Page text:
On December 10, 1994, at 1835 hours Pacific standard time, an Enstrom F28C, N214MM, sustained substantial damage during an emergency autorotative landing at Cabazon, California. The aircraft was owned by Skyline Aviation and was conducting a ferry flight. Visual meteorological conditions were prevalent at the time and no flight plan had been filed. Neither the certificated commercial pilot nor his pilot rated passenger was injured. The flight originated from an off-airport location in Cabazon at 1830 on the day of the accident. Use your browsers 'back' function to return to synopsisReturn to Query Page
The pilot reported that the flight took off eastbound from Cabazon near the Interstate 10 freeway and had just leveled off at 1,100 feet msl and 70-80 mph when the nose of the aircraft made an uncommanded 90-degree left yaw accompanied by an engine overspeed. He stated that the nose yawed to a heading of 360 degrees while the aircraft continued to travel in an easterly direction across the ground. He entered an autorotation and then diagnosed the problem as a loss of power through the drive train.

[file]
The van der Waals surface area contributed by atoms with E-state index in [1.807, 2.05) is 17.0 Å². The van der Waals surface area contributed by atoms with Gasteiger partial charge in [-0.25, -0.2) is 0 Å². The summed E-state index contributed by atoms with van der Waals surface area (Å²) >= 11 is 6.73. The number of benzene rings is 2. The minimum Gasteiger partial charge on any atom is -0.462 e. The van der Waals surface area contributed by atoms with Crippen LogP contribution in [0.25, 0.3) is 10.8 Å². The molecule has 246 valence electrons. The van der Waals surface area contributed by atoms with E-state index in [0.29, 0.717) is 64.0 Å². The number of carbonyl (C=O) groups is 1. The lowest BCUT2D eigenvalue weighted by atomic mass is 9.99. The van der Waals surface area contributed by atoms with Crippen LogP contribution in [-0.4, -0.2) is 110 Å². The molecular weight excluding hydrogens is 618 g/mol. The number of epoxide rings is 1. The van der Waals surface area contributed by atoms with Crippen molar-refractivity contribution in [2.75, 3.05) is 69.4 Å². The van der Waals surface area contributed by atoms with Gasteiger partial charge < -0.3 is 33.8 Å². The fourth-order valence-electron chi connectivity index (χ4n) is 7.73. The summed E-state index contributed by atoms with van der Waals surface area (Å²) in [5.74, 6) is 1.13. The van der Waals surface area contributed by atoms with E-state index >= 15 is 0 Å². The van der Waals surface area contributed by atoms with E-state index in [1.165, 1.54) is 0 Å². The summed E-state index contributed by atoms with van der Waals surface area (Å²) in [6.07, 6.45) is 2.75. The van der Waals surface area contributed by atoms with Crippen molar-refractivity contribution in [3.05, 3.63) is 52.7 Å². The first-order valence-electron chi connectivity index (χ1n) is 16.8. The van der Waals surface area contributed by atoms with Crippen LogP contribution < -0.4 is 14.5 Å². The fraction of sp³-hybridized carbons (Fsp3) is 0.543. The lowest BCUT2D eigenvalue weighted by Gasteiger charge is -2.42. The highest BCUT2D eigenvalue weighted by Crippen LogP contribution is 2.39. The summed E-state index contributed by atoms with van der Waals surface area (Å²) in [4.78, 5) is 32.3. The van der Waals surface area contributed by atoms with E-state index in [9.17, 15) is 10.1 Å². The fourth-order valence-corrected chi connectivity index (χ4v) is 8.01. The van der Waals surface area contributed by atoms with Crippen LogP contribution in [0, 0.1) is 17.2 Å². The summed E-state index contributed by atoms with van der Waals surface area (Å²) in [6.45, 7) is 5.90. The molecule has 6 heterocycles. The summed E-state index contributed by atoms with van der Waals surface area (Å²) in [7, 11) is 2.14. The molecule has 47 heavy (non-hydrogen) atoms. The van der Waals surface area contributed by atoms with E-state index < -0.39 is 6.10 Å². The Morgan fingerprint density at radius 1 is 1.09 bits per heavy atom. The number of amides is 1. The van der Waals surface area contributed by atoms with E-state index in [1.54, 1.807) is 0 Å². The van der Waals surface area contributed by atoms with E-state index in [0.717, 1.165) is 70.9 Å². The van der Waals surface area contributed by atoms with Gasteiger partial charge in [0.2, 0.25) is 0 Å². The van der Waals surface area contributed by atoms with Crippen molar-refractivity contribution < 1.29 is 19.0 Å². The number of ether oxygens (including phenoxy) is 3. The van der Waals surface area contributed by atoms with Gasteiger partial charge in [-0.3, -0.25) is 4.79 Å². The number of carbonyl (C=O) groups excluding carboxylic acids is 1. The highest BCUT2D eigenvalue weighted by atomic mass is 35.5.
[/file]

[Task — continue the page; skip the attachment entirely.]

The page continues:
During the autorotation, he attempted to "rejoin" the needles, but was only successful in increasing engine rpm.
Looking for a suitable forced landing area through the darkness, the pilot selected a nearby road that ran parallel to the freeway. As he approached his planned touchdown point, he turned on the landing light which illuminated wires in front of him that he had not been able to see previously. At approximately 100 feet agl, he made a successful cyclic climb over the wires, but as a result, he did not have sufficient airspeed, altitude, or main rotor rpm remaining to cushion his touchdown. The aircraft landed and the left skid collapsed which allowed the aircraft to roll onto its left side. The landing sequence resulted in structural damage to the fuselage.
After landing, the pilot shut down the aircraft. Both pilots were able to exit the aircraft unassisted.
A postaccident inspection of the aircraft was conducted by a representative of the helicopter manufacturer supervised by a Federal Aviation Administration (FAA) airworthiness inspector. No abnormalities were noted during the inspection; however, the inspectors were unable at that time to make an accurate assessment of the condition of the clutch. As a result, the clutch was removed and transported to the component manufacturer for further inspection. The manufacturer performed a teardown inspection under the supervision of the FAA principal maintenance inspector. No abnormalities were identified as a result of that inspection.